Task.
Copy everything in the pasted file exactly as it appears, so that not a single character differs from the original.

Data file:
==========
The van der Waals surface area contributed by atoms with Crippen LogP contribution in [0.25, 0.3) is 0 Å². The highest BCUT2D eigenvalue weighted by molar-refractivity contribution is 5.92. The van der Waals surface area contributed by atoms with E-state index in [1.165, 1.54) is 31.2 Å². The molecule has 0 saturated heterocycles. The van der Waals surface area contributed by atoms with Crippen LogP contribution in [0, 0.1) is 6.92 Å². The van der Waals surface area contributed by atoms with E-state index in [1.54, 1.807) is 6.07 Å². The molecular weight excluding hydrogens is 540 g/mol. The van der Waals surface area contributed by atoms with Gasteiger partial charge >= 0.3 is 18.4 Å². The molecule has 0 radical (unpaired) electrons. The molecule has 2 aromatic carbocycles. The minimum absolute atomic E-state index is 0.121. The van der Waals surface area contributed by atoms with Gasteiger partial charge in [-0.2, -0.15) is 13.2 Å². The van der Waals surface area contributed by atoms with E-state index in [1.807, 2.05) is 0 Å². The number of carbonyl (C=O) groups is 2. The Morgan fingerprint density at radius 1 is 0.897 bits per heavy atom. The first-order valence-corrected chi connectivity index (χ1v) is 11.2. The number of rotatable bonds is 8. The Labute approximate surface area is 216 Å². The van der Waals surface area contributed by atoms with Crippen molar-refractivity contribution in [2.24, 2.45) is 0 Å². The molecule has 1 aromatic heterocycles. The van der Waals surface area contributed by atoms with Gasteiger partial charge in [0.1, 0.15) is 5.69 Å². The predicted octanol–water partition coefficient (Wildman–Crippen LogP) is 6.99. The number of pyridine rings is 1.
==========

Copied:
The van der Waals surface area contributed by atoms with Crippen LogP contribution in [0.25, 0.3) is 0 Å². The highest BCUT2D eigenvalue weighted by molar-refractivity contribution is 5.92. The van der Waals surface area contributed by atoms with E-state index in [1.165, 1.54) is 31.2 Å². The molecule has 0 saturated heterocycles. The van der Waals surface area contributed by atoms with Crippen LogP contribution in [0, 0.1) is 6.92 Å². The van der Waals surface area contributed by atoms with E-state index in [1.54, 1.807) is 6.07 Å². The molecular weight excluding hydrogens is 540 g/mol. The van der Waals surface area contributed by atoms with Gasteiger partial charge >= 0.3 is 18.4 Å². The molecule has 0 radical (unpaired) electrons. The molecule has 2 aromatic carbocycles. The minimum absolute atomic E-state index is 0.121. The van der Waals surface area contributed by atoms with Gasteiger partial charge in [-0.2, -0.15) is 13.2 Å². The van der Waals surface area contributed by atoms with E-state index in [1.807, 2.05) is 0 Å². The number of carbonyl (C=O) groups is 2. The Morgan fingerprint density at radius 1 is 0.897 bits per heavy atom. The first-order valence-corrected chi connectivity index (χ1v) is 11.2. The number of rotatable bonds is 8. The Labute approximate surface area is 216 Å². The van der Waals surface area contributed by atoms with Crippen molar-refractivity contribution in [2.24, 2.45) is 0 Å². The molecule has 1 aromatic heterocycles. The van der Waals surface area contributed by atoms with Gasteiger partial charge in [0.1, 0.15) is 5.69 Å². The predicted octanol–water partition coefficient (Wildman–Crippen LogP) is 6.99. The number of pyridine rings is 1.